Atmospheric Variability along the Antarctic Coast

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Sunday, 4 January 2015
Matthew Bessasparis, Millersville University, Carlisle, PA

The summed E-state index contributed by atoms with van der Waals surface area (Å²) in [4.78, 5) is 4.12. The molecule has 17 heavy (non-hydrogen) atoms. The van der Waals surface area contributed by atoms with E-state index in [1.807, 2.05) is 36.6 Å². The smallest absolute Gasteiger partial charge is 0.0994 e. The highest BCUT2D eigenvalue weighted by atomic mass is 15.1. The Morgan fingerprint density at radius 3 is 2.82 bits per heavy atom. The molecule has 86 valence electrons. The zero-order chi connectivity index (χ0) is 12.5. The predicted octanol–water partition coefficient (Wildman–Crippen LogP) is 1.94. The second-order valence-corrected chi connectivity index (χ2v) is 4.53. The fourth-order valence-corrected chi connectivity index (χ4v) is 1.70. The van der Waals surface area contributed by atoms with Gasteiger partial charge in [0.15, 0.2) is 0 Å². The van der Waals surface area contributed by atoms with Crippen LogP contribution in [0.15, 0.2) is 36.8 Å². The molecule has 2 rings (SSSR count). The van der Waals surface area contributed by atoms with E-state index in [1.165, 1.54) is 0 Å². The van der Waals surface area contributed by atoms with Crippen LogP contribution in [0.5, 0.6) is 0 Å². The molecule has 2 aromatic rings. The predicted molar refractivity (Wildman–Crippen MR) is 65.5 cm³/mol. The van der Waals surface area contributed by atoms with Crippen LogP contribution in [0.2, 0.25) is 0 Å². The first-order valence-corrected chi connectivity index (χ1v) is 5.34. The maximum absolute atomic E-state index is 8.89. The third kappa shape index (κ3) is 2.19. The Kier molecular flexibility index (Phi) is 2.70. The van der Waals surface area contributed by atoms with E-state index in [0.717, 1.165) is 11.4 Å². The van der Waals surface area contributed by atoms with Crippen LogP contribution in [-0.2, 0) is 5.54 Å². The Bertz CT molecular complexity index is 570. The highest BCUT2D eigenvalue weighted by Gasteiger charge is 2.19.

In order to better understand the effect of climate change on physical processes in the Antarctic, the variability of storms along the Antarctic coast was examined. Data from 2005 to the present was collected from 15 Automated Weather Stations (AWS) set up by the University of Wisconsin on the coast of the West Antarctic Peninsula, the Amundsen Sea, and the Ross Sea. To characterize the seasonal pattern of the intensity and frequency of storms, the average mean, range, and standard deviation of pressure, temperature, and wind speed for each month was found. The long-term trend of the parameters was found by removing the seasonal pattern from each monthly mean. The seasonal pattern of both the frequency and intensity of storms was found to be highest in the winter - this could impact other physical processes such as sea ice formation or the depth of the ocean mixed layer. Over the time period studied, there was no significant long-term trend in any of the parameters measured.